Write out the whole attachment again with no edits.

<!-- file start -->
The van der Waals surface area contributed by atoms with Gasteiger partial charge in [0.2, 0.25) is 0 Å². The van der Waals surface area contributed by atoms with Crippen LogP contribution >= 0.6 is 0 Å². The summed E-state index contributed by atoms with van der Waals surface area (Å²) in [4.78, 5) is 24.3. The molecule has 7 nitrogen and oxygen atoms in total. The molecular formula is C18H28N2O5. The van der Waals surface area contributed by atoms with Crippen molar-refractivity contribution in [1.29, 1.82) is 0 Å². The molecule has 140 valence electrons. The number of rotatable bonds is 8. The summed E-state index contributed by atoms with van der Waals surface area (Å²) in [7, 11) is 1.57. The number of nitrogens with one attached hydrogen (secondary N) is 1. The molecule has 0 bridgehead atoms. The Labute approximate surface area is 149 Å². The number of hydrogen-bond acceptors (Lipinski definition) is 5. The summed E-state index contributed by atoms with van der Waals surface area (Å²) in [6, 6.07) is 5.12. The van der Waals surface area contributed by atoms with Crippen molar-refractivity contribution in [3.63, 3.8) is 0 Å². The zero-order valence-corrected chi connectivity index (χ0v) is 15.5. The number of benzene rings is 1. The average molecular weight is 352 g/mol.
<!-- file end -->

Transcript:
The van der Waals surface area contributed by atoms with Gasteiger partial charge in [0.2, 0.25) is 0 Å². The van der Waals surface area contributed by atoms with Crippen LogP contribution >= 0.6 is 0 Å². The summed E-state index contributed by atoms with van der Waals surface area (Å²) in [4.78, 5) is 24.3. The molecule has 7 nitrogen and oxygen atoms in total. The molecular formula is C18H28N2O5. The van der Waals surface area contributed by atoms with Crippen molar-refractivity contribution in [1.29, 1.82) is 0 Å². The molecule has 140 valence electrons. The number of rotatable bonds is 8. The summed E-state index contributed by atoms with van der Waals surface area (Å²) in [7, 11) is 1.57. The number of nitrogens with one attached hydrogen (secondary N) is 1. The molecule has 0 bridgehead atoms. The Labute approximate surface area is 149 Å². The number of hydrogen-bond acceptors (Lipinski definition) is 5. The summed E-state index contributed by atoms with van der Waals surface area (Å²) in [6, 6.07) is 5.12. The van der Waals surface area contributed by atoms with Crippen molar-refractivity contribution in [3.63, 3.8) is 0 Å². The zero-order valence-corrected chi connectivity index (χ0v) is 15.5. The number of benzene rings is 1. The average molecular weight is 352 g/mol.